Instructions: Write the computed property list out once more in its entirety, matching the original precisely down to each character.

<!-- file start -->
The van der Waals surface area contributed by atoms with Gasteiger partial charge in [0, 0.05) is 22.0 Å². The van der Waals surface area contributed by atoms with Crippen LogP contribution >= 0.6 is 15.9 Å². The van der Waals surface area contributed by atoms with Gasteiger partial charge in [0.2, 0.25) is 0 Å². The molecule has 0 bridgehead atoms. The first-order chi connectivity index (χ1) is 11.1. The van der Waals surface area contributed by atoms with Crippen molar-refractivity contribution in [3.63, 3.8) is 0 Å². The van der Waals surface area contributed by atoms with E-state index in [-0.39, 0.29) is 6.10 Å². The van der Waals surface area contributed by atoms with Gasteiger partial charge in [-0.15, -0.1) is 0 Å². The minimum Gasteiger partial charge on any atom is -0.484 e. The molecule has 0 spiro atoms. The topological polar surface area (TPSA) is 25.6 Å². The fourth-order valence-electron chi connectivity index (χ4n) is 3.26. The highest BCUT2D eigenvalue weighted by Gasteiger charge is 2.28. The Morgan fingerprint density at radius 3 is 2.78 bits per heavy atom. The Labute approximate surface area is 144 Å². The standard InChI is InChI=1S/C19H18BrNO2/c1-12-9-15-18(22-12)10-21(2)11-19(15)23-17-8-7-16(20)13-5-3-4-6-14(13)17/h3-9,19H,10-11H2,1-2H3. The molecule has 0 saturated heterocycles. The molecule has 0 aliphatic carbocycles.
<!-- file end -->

The van der Waals surface area contributed by atoms with Gasteiger partial charge in [0, 0.05) is 22.0 Å². The van der Waals surface area contributed by atoms with Crippen LogP contribution >= 0.6 is 15.9 Å². The van der Waals surface area contributed by atoms with Gasteiger partial charge in [0.2, 0.25) is 0 Å². The molecule has 0 bridgehead atoms. The first-order chi connectivity index (χ1) is 11.1. The van der Waals surface area contributed by atoms with Crippen molar-refractivity contribution in [3.63, 3.8) is 0 Å². The van der Waals surface area contributed by atoms with E-state index in [-0.39, 0.29) is 6.10 Å². The van der Waals surface area contributed by atoms with Gasteiger partial charge in [-0.15, -0.1) is 0 Å². The minimum Gasteiger partial charge on any atom is -0.484 e. The molecule has 0 spiro atoms. The topological polar surface area (TPSA) is 25.6 Å². The fourth-order valence-electron chi connectivity index (χ4n) is 3.26. The highest BCUT2D eigenvalue weighted by Gasteiger charge is 2.28. The Morgan fingerprint density at radius 3 is 2.78 bits per heavy atom. The Labute approximate surface area is 144 Å². The standard InChI is InChI=1S/C19H18BrNO2/c1-12-9-15-18(22-12)10-21(2)11-19(15)23-17-8-7-16(20)13-5-3-4-6-14(13)17/h3-9,19H,10-11H2,1-2H3. The molecule has 0 saturated heterocycles. The molecule has 0 aliphatic carbocycles.